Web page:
Back in the dark ages of time, I met The Hubs online. And because this was the dark ages of time, The Hubs and I met on AOL Instant Messanger. Yes. I’ll say it again. AOL Instant Messanger. Anyway, before we even exchanged photos of each other, he played his ace in the hole and informed me that he wore not one, but two uniforms: As a Confederate reenactor (!) and as a soldier in the US Army (!!). I was sold. Seriously, one of my big, all time weaknesses is a man in uniform. I used to beg him just to leave his uniform on for a little…while…longer…ah, don’t even get me started on the old jungle BDUs. I. Melt.
Because The Hubs was in the Army starting from like, age 17 and was actually on deployment when we got married (yup, that’s me, the War Bride), Memorial Day and Veteran’s Day rank pretty high in our house. Now, I’m not going to stray into anything politic-y, because I’m not politic-y, but what I will say is that our house supports the miltary. Period. I’m also an Army Brat–my dad was in the Army–and I think that this explains why I’ve been known to get all googly eyed around men in uniform, as well as why the military plays a role in a lot of my writing.
I write historical fiction. I think the past in amazing, becuase it’s dirty, gritty, scandalous; all the biggies. History is going to cuss at you and then spit in your eye. I love that. I began to notice that a commonality between all my works in progress was that, in some way, the military (usually the Army) impacted the storyline. The plot might not always take place during a war; sometimes it starts right as the war ends. It’s just so interesting to me: the choices people are forced to make, the impact war has on the psyche, on society, on thinking. I love to build on that kind of thing.
The worst, most hurtful critique I ever got was on a piece I was writing about the end of World War II. The main male character had come home with his leg missing. My critque person ripped me apart. She told me there was no way a reader would ever feel compassion for him or have any desire to read a sex scene about him and the female character because he was a monster. Seriously. I mean, I know that’s just one person’s opinion, but that’s the kind of attitude that gets me all fired up. I felt the need to protect him. And on a happy note, I was fired up enough to keep writing. Maybe not to finish, but definitely to keep writing.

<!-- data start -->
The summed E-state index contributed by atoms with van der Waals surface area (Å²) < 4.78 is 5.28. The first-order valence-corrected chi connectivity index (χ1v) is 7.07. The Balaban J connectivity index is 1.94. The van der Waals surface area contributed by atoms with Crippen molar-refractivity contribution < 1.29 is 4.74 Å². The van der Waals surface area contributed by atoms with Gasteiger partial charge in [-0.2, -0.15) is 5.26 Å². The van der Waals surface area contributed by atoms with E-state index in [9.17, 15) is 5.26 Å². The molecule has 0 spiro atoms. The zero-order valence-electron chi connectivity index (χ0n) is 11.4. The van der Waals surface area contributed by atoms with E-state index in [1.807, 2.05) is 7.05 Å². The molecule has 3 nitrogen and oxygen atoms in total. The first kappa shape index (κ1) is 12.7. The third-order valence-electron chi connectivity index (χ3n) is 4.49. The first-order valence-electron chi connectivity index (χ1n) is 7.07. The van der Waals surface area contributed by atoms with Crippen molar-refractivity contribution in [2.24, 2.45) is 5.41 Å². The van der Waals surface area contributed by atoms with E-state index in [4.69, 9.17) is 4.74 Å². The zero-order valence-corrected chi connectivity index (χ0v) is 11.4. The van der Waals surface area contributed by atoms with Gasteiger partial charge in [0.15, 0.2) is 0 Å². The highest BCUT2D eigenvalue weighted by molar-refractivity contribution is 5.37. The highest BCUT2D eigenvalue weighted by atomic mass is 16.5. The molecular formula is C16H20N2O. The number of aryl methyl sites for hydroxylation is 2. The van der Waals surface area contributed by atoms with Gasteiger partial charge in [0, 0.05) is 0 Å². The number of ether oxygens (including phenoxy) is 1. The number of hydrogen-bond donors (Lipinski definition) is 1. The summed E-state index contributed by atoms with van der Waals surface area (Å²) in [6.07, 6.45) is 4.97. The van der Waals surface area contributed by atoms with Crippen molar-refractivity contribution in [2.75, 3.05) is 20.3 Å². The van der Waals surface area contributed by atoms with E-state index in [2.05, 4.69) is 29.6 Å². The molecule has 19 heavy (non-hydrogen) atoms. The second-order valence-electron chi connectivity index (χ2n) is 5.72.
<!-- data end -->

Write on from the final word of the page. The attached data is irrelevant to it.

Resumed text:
But I digress.
So, in honor of Memorial Day, I submit to you, fair readers, two brief stories of my own personal military mayhem:
In 2008, The Hubs and I went on vacation to Gulfport, Mississippi, to say goodbye to his dad as he was deploying with the Navy. Also vacationing in Gulfport that week was Hurricane Gustav. Our of concern for our general wellbeing, the Navy evacuated the family members to a concrete warehouse on the Navy Base, where we were treated to sleeping on Army cots, eating MREs, and seven port-a-johns for 500 people to pee in.
But what Heather Hambel Curley noticed was not the lack of toilets or the fact a hurricane was headed straight for us, but the fact that the major pecentage of individuals in the warehouse were millitary men. Army. Navy. Air Force. And I figured, if this was the time God had picked for me to die, what better place to spend my final hours than in a building filled with cots and men in uniform.